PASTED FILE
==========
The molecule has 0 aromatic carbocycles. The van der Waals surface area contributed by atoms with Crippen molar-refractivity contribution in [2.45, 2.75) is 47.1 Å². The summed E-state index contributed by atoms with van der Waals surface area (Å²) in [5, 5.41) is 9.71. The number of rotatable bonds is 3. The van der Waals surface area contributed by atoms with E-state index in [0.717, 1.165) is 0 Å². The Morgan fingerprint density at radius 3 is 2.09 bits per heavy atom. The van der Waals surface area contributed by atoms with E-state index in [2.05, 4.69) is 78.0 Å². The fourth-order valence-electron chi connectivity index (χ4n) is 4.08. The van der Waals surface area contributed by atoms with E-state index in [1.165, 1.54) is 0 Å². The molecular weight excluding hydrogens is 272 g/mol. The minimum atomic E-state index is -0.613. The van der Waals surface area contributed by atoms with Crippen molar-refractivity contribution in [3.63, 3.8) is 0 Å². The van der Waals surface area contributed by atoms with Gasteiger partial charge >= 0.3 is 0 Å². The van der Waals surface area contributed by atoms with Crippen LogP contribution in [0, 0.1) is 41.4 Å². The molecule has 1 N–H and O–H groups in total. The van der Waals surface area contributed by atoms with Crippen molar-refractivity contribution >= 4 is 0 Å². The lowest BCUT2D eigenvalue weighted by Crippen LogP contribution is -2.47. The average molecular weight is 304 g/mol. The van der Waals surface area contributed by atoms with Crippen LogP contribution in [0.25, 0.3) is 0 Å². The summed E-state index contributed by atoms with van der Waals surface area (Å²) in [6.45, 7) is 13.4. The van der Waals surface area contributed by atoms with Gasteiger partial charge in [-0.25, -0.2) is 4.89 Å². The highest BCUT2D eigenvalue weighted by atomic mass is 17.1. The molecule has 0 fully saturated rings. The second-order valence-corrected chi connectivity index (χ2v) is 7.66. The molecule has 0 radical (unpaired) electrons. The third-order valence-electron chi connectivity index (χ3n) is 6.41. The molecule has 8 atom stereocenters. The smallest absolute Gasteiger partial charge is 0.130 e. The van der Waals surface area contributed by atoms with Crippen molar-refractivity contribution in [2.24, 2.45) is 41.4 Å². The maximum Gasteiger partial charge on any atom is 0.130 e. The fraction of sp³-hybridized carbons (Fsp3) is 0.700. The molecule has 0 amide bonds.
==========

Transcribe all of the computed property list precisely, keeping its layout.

The molecule has 0 aromatic carbocycles. The van der Waals surface area contributed by atoms with Crippen molar-refractivity contribution in [2.45, 2.75) is 47.1 Å². The summed E-state index contributed by atoms with van der Waals surface area (Å²) in [5, 5.41) is 9.71. The number of rotatable bonds is 3. The van der Waals surface area contributed by atoms with E-state index in [0.717, 1.165) is 0 Å². The Morgan fingerprint density at radius 3 is 2.09 bits per heavy atom. The van der Waals surface area contributed by atoms with E-state index in [2.05, 4.69) is 78.0 Å². The fourth-order valence-electron chi connectivity index (χ4n) is 4.08. The van der Waals surface area contributed by atoms with E-state index in [1.165, 1.54) is 0 Å². The molecular weight excluding hydrogens is 272 g/mol. The minimum atomic E-state index is -0.613. The van der Waals surface area contributed by atoms with Crippen molar-refractivity contribution in [3.63, 3.8) is 0 Å². The van der Waals surface area contributed by atoms with Gasteiger partial charge >= 0.3 is 0 Å². The van der Waals surface area contributed by atoms with Crippen LogP contribution in [0, 0.1) is 41.4 Å². The molecule has 1 N–H and O–H groups in total. The van der Waals surface area contributed by atoms with Crippen molar-refractivity contribution >= 4 is 0 Å². The lowest BCUT2D eigenvalue weighted by Crippen LogP contribution is -2.47. The average molecular weight is 304 g/mol. The van der Waals surface area contributed by atoms with Crippen LogP contribution in [0.25, 0.3) is 0 Å². The summed E-state index contributed by atoms with van der Waals surface area (Å²) in [6.45, 7) is 13.4. The van der Waals surface area contributed by atoms with Gasteiger partial charge in [-0.25, -0.2) is 4.89 Å². The highest BCUT2D eigenvalue weighted by atomic mass is 17.1. The molecule has 0 fully saturated rings. The second-order valence-corrected chi connectivity index (χ2v) is 7.66. The molecule has 0 radical (unpaired) electrons. The third-order valence-electron chi connectivity index (χ3n) is 6.41. The molecule has 8 atom stereocenters. The smallest absolute Gasteiger partial charge is 0.130 e. The van der Waals surface area contributed by atoms with Crippen molar-refractivity contribution in [2.24, 2.45) is 41.4 Å². The maximum Gasteiger partial charge on any atom is 0.130 e. The fraction of sp³-hybridized carbons (Fsp3) is 0.700. The molecule has 0 amide bonds.